Blair’s Golden Road Blog — Celebrating Robert Hunter's 70th Birthday!
By Blair Jackson
OK, we made a big deal about Phil turning 70 last year, and Bob Dylan got an endless (but very interesting) Rolling Stone cover story for turning 70 a few weeks ago. But now it’s time to give some serious props to Grateful Dead lyricist Robert Hunter, whose 70th birthday is June 23.
It’s hard to know where to begin in honoring this man who has had more of an impact on me than any other songwriter or poet; in fact, no one else even comes close. His words have been part of the fabric of my life for more than 40 years, and I continue to draw new inspiration from them daily in myriad ways, consciously and unconsciously. You know how it goes: “Once in a while you get shown the light….” When my nearly grown children were babies, I sang them “Brokedown Palace” and “Bird Song” (complete with “doo-doo’d” middle guitar jam!) to rock them to sleep. At a memorial service for my close friend Jon a few weeks ago, my daughter and his teenage children sang “Uncle John’s Band” in front of 200 people, and the event was laced together with recordings of “Attics of My Life,” “The Wheel,” “Brokedown Palace” and a sing-along “Ripple.” These are the songs of my people.
Back in February 1988, I interviewed Hunter for The Golden Road, and I articulated a few thoughts about his writing in the introduction to the interview that I’d like to share here, as they are as apt now as they were 23 years ago:
At this point, Grateful Dead lyricist Robert Hunter probably needs no introduction to most of you. Chances are his work is an indelible part of your consciousness. He literally (pun only semi-intended) writes words to live by: How many among our Dead Head ranks can say we have not been profoundly affected by this gentle sage? Who has not been uplifted by his stirring optimism, empathized with his characters’ soul-searching, confusion and wanderlust? If the Grateful Dead’s music is the soundtrack of our lives, then Hunter’s words are the touchstones. They are points of reference along the way that seem to explain to us what is happening, where we’ve been, and even help us chart a course for where we might go next.
My personal experience with Hunter’s lyrics has been that he has created a vast sea of swirling images, ideas and connections of which I have a vague surface understanding. Then, as if I’ve gotten a hearty whack of the Zen master’s stick (because I asked another stupid question), I get flashes of true understanding when I least expect it, and the lyric that once seemed dense and inaccessible suddenly becomes crystal clear. These bits and pieces then start falling together—sort of like a slow-motion film of an explosion, only in reverse, where the shards and fragments move from chaos to cohesion. There are Hunter lyrics I’ve heard, memorized and sung along to thousands of times that are still completely baffling to me, but in general, living with these songs has been a process of seeing meaning constantly, if slowly, unfolding before me. Surely this is art’s greatest function.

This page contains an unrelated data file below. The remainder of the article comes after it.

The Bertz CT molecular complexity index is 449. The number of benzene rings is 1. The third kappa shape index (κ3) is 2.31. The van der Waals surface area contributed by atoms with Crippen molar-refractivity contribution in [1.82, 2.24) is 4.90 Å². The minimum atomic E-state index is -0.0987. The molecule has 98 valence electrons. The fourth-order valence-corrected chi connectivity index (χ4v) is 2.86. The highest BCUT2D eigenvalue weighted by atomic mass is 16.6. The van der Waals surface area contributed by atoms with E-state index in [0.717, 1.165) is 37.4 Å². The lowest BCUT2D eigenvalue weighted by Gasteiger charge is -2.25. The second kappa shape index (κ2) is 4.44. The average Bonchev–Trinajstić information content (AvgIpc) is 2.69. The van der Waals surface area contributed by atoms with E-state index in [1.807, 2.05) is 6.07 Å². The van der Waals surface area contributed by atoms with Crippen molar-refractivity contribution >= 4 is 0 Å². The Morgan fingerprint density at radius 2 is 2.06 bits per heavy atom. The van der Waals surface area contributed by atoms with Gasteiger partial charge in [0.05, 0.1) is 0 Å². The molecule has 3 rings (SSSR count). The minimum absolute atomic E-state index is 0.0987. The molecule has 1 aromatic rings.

It’s easy to take Hunter’s work for granted, because at this point is feels so familiar, so comfortable, so emotionally right, that it’s taken on some of the mystical glow of Ancient Wisdom—as if it’s always been there to discover and we’ve just stumbled upon it. But take a moment and think about the incredible range of this man’s work: The nearly Taoist simplicity of “Ripple” and “Attics of My Life”; the fractured psychedelia of “China Cat Sunflower” and “The Eleven”; the playful metaphors of “Deal” and “Run for the Roses”; the colorful portraits of working stiffs in “Cumberland Blues” and “Easy Wind”; the dreamy disconnectedness of “Row Jimmy”; mythological journeys through the psyche by way of “Terrapin Station” and “Franklin’s Tower”; straightforward declarations of love like “To Lay Me Down” and “If I Had the World to Give”; the cartoonish whimsy of “Tennessee Jed” and “When Push Comes to Shove”; the world-weary existentialism of “Stella Blue” and “Black Muddy River”; and the steadfast stoicism of “Playing in the Band” and “The Wheel.” There are hundreds of songs in the Hunter canon, most of them wildly different from each other, but all of them shoot points of light into humanity’s mirror to give us fleeting glances of our inner selves.
That was written years before the last bursts of writing he did with Jerry, which produced such beautiful and evocative pieces as “Standing on the Moon,” “So Many Roads,” “Lazy River Road” and “Days Between.” And since Jerry’s been gone, Hunter has continued to write poetic, provocative, gritty, playful and heavy lyrics for many fine artists—that will be the subject of next week’s blog.